It happened again yesterday. And it’s been happening more often lately. Yesterday I was shopping at the Wal-Mart in Wausau, and when I came out of the store, I had forgotten where I’d parked the car. I mean, as in absolutely no idea. You know, it’s really embarrassing to have to set off your remote car alarm just so that you can find your car. And maybe you’ve experienced, as I have countless times, the irritation of entering a room only to forget the reason you went there for. As someone once quipped, “These days, I spend a lot of time thinking about the hereafter...I go somewhere to get something, and then wonder what I'm hereafter.”
Forgetfulness is just one of the enemies we battle as we grow older. With each passing year, I am more resentful of gravity and its effects on my body. The body is slower, and it doesn’t work as well as it used to. I’m getting to the point that, when I bend over to tie my shoes, I ask myself, “Is there anything else I can do as long as I’m down here?”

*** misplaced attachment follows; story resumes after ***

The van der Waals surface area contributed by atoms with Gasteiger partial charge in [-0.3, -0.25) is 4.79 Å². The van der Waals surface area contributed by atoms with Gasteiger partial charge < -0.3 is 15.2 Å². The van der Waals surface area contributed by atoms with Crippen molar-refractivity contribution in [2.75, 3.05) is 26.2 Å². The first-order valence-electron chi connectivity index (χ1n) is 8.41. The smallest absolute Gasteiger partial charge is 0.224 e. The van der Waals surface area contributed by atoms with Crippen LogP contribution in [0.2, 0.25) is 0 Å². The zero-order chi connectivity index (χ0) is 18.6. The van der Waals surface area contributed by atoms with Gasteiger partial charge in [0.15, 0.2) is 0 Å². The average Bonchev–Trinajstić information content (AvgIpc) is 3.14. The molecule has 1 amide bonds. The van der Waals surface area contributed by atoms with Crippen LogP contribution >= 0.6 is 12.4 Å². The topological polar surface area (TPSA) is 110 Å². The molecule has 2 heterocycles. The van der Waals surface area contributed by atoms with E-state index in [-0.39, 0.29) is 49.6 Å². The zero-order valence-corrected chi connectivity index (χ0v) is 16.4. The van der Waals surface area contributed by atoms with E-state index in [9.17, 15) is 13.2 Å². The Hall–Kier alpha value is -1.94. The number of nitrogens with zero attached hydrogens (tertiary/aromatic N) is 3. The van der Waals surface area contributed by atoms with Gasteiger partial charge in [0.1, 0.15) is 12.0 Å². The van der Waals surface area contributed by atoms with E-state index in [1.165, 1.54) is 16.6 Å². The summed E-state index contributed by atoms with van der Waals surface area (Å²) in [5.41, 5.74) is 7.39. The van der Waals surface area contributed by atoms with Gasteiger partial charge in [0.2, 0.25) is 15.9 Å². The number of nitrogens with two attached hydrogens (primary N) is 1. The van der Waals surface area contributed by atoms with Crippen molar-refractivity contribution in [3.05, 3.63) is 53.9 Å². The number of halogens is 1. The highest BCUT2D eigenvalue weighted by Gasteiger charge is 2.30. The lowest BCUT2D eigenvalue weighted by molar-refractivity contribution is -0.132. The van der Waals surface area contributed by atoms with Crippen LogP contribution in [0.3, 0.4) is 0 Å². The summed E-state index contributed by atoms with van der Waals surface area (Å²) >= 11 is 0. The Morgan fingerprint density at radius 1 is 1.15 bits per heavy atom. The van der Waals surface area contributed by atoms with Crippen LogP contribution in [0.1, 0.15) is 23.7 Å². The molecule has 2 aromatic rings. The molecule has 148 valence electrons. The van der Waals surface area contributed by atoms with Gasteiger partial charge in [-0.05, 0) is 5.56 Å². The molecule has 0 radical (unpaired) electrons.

OK, that last one was just a joke. I’m not quite at that stage—yet. But as I hit the half-century mark in my life this month, I find myself frequently “taking pause” to think about growing older, and its challenges. As I visit congregational members in the hospital or nursing homes who are well advanced in years, I often see the infirmities, pains, and inconveniences that these seasoned Christians suffer, and it’s enough to make anyone apprehensive. As one of our older members reminded me recently, “Growing old isn’t for wimps.” Indeed.